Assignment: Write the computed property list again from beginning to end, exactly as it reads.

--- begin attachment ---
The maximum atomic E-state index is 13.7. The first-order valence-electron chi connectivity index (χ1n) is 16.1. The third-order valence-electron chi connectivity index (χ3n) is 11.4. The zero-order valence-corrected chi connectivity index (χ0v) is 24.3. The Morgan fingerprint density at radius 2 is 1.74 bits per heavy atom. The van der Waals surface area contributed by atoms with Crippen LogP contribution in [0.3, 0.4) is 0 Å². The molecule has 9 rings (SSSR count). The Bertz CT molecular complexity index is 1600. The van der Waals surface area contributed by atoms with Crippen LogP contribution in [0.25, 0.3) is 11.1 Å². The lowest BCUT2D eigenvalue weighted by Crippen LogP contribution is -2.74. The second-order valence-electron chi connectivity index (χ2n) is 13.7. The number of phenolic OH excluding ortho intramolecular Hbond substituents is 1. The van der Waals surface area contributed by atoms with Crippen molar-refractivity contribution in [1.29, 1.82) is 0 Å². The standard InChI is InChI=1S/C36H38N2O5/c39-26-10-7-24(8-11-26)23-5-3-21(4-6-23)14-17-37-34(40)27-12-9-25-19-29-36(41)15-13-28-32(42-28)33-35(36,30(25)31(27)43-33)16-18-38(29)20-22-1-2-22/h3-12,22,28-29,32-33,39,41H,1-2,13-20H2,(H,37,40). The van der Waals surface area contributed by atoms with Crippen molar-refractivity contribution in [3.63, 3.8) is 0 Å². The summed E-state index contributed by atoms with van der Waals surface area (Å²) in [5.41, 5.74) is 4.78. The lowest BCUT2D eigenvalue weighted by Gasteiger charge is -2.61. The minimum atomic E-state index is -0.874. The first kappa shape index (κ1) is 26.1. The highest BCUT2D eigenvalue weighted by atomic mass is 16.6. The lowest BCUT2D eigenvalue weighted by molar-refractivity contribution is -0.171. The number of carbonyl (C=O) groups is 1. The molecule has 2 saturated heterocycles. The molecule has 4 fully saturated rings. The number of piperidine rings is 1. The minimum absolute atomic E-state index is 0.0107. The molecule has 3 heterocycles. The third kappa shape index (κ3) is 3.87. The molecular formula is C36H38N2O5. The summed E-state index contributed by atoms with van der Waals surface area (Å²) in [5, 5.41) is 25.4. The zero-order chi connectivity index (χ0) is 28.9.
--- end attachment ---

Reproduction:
The maximum atomic E-state index is 13.7. The first-order valence-electron chi connectivity index (χ1n) is 16.1. The third-order valence-electron chi connectivity index (χ3n) is 11.4. The zero-order valence-corrected chi connectivity index (χ0v) is 24.3. The Morgan fingerprint density at radius 2 is 1.74 bits per heavy atom. The van der Waals surface area contributed by atoms with Crippen LogP contribution in [0.3, 0.4) is 0 Å². The molecule has 9 rings (SSSR count). The Bertz CT molecular complexity index is 1600. The van der Waals surface area contributed by atoms with Crippen LogP contribution in [0.25, 0.3) is 11.1 Å². The lowest BCUT2D eigenvalue weighted by Crippen LogP contribution is -2.74. The second-order valence-electron chi connectivity index (χ2n) is 13.7. The number of phenolic OH excluding ortho intramolecular Hbond substituents is 1. The van der Waals surface area contributed by atoms with Crippen molar-refractivity contribution in [1.29, 1.82) is 0 Å². The standard InChI is InChI=1S/C36H38N2O5/c39-26-10-7-24(8-11-26)23-5-3-21(4-6-23)14-17-37-34(40)27-12-9-25-19-29-36(41)15-13-28-32(42-28)33-35(36,30(25)31(27)43-33)16-18-38(29)20-22-1-2-22/h3-12,22,28-29,32-33,39,41H,1-2,13-20H2,(H,37,40). The van der Waals surface area contributed by atoms with Crippen molar-refractivity contribution in [3.63, 3.8) is 0 Å². The summed E-state index contributed by atoms with van der Waals surface area (Å²) in [5.41, 5.74) is 4.78. The lowest BCUT2D eigenvalue weighted by Gasteiger charge is -2.61. The minimum atomic E-state index is -0.874. The first kappa shape index (κ1) is 26.1. The highest BCUT2D eigenvalue weighted by atomic mass is 16.6. The lowest BCUT2D eigenvalue weighted by molar-refractivity contribution is -0.171. The number of carbonyl (C=O) groups is 1. The molecule has 2 saturated heterocycles. The molecule has 4 fully saturated rings. The number of piperidine rings is 1. The minimum absolute atomic E-state index is 0.0107. The molecule has 3 heterocycles. The third kappa shape index (κ3) is 3.87. The molecular formula is C36H38N2O5. The summed E-state index contributed by atoms with van der Waals surface area (Å²) in [5, 5.41) is 25.4. The zero-order chi connectivity index (χ0) is 28.9.